Imposing change doesn’t work (or work the way you think it might)

You can take the boy out of Newcastle but you can’t take Newcastle out of the boy. In other words you can’t suppress culture.

Making a change without engaging the stakeholders will bring about behaviours you hadn't expected and will devalue the benefits that might have accrued

I’ve been fortunate recently to have a vacation in Peru where I visited many archeological sites including Machu Picchu, the lost city of the Incas.  However, as one visits such places there is so much to learn and often that learning can be applied back into our working lives.  There are two key messages that I’d like to share from my trip, both based on the same theme of imposing change or engaging people with a change.

The Incas dominated a large swathe of South America over approximately 100 years before being subjugated by the Spanish.  In the case of the Incas, they were keen to take the best of all the cultures they conquered.  Thus much of the remaining structures in the area are not actually Incan but from pre-Incan times.  The skills of cutting and placing the stones were adopted and (pardon the pun) built upon, literally and figuratively.  However, they didn’t really engage with the people they overran and when the Spanish arrived it wasn’t horses and disease that led to the downfall of the Incan empire but the fact that those that had lost to the Incas sided with the new enemy and helped them conquer the Incans.

Of course, the Spanish had a different approach.  This was all about domination and at every opportunity they demolished Incan temples and structures and built Catholic churches on the same foundations or locations, in an attempt to eradicate the Inca culture.  Everyone was forced into Catholicism on the pain of death so most people “complied”.  However, the Incans found ways to comply yet resist.  Much of the Cusco school of religious painting from the time of the Conquistadors is highly rated but when you investigate the subject matter it becomes clear that hidden in open view are many of the Incan beliefs.  For example, most of the paintings avoid Jesus and focus on the Virgin Mary – which symbolised to the Incans their own god of “Mother Earth”.  The sun appears everywhere which helped the Incans retain their belief in the supreme god, the Sun God.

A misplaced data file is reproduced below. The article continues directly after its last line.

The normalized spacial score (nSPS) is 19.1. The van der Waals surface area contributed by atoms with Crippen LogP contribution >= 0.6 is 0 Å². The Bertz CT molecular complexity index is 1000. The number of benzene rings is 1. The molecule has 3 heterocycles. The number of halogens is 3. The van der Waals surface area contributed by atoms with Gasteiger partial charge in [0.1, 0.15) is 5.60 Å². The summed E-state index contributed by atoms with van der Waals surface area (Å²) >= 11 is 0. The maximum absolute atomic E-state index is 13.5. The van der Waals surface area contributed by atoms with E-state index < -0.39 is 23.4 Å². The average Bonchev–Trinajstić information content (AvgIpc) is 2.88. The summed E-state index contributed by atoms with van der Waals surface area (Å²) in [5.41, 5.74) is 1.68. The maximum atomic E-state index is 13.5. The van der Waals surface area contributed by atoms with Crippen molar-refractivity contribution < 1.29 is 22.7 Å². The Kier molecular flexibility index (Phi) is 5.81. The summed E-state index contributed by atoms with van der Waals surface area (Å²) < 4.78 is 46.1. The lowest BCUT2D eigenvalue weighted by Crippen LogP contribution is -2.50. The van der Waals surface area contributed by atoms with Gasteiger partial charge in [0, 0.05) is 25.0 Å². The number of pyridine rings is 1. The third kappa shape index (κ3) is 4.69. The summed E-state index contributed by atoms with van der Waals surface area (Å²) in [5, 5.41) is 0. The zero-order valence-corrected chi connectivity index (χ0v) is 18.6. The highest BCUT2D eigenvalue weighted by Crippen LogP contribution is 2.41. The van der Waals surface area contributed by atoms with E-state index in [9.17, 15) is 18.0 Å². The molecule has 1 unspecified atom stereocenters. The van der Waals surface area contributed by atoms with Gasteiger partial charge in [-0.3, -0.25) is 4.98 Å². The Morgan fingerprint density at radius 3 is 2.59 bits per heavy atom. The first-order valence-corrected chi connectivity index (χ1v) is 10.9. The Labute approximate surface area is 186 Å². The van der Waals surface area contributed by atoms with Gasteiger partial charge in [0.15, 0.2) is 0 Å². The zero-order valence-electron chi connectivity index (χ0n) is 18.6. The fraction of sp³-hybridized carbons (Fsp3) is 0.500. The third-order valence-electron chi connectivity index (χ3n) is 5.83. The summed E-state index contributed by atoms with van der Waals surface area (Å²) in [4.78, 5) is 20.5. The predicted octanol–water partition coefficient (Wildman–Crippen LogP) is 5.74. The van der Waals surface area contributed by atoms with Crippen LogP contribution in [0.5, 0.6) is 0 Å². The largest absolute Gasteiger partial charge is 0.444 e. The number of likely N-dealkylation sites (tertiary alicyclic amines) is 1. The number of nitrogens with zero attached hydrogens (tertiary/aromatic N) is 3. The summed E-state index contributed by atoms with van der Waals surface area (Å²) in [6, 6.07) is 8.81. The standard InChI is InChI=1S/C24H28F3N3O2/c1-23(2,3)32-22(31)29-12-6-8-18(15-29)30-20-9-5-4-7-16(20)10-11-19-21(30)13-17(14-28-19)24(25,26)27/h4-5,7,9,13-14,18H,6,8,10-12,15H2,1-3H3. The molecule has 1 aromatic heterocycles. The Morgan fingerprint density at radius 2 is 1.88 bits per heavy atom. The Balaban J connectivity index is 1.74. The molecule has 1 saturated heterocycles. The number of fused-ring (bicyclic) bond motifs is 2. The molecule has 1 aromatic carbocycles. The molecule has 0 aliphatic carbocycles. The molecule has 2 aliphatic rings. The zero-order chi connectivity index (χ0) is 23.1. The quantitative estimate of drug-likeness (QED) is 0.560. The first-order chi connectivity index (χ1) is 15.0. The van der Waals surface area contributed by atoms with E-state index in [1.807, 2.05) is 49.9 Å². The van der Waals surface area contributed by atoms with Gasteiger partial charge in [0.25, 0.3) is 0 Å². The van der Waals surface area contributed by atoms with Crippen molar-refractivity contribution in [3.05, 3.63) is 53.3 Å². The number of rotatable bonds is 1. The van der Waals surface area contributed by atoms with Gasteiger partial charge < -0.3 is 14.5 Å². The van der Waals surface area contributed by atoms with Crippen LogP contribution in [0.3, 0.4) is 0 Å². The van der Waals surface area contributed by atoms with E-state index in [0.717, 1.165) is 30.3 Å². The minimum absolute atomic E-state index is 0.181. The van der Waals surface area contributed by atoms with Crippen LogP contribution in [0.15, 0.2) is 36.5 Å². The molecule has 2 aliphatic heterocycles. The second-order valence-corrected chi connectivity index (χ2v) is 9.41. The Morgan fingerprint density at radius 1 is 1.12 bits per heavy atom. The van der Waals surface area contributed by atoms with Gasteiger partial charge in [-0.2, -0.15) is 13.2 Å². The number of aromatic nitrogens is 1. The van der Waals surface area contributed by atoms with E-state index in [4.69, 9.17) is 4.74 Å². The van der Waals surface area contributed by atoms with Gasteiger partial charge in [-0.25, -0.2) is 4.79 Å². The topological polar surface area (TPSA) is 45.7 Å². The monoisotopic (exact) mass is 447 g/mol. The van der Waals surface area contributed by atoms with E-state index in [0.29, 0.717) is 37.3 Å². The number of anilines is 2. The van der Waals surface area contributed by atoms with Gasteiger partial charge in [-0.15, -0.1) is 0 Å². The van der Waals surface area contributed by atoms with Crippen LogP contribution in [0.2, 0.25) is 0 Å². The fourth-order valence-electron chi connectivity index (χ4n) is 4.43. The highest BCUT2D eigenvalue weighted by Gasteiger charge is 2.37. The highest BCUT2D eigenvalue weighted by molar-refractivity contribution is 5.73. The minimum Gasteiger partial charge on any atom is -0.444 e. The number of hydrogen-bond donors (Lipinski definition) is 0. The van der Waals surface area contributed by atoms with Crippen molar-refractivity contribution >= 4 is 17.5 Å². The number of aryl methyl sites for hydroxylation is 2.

So despite the conquest of the Incans much of their religious beliefs were retained, albeit hidden and to this day (over 500 years later) many of the Catholic festivals and high holy days are linked to Incan festivals and celebrations.

Therefore I just pose the question – when you make changes at work without the full engagement, involvement and participation of those affected, do you really think that they will “buy-in” to your ideas or will they, like the Incans, find ways to retain their old behaviours (like the Incans) or to subvert your intentions by banding with others to resist (like the pre-Incans)?

I think the term “buy-in” is part of the problem when it comes to ‘change’.  For me it suggests that your idea is not up for consultation or amendment but that you expect others to buy your idea and leave their own views behind which as we now know is a recipe for failure.

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About the author

Dave Dyer

Dave Dyer is a principal consultant within the Operations Improvement team in ABB Consulting. His speciality is in bringing sustainable change and operational benefits to an organisation through the engagement of its people. He hopes to share good ideas and good practice, to inform and to learn.
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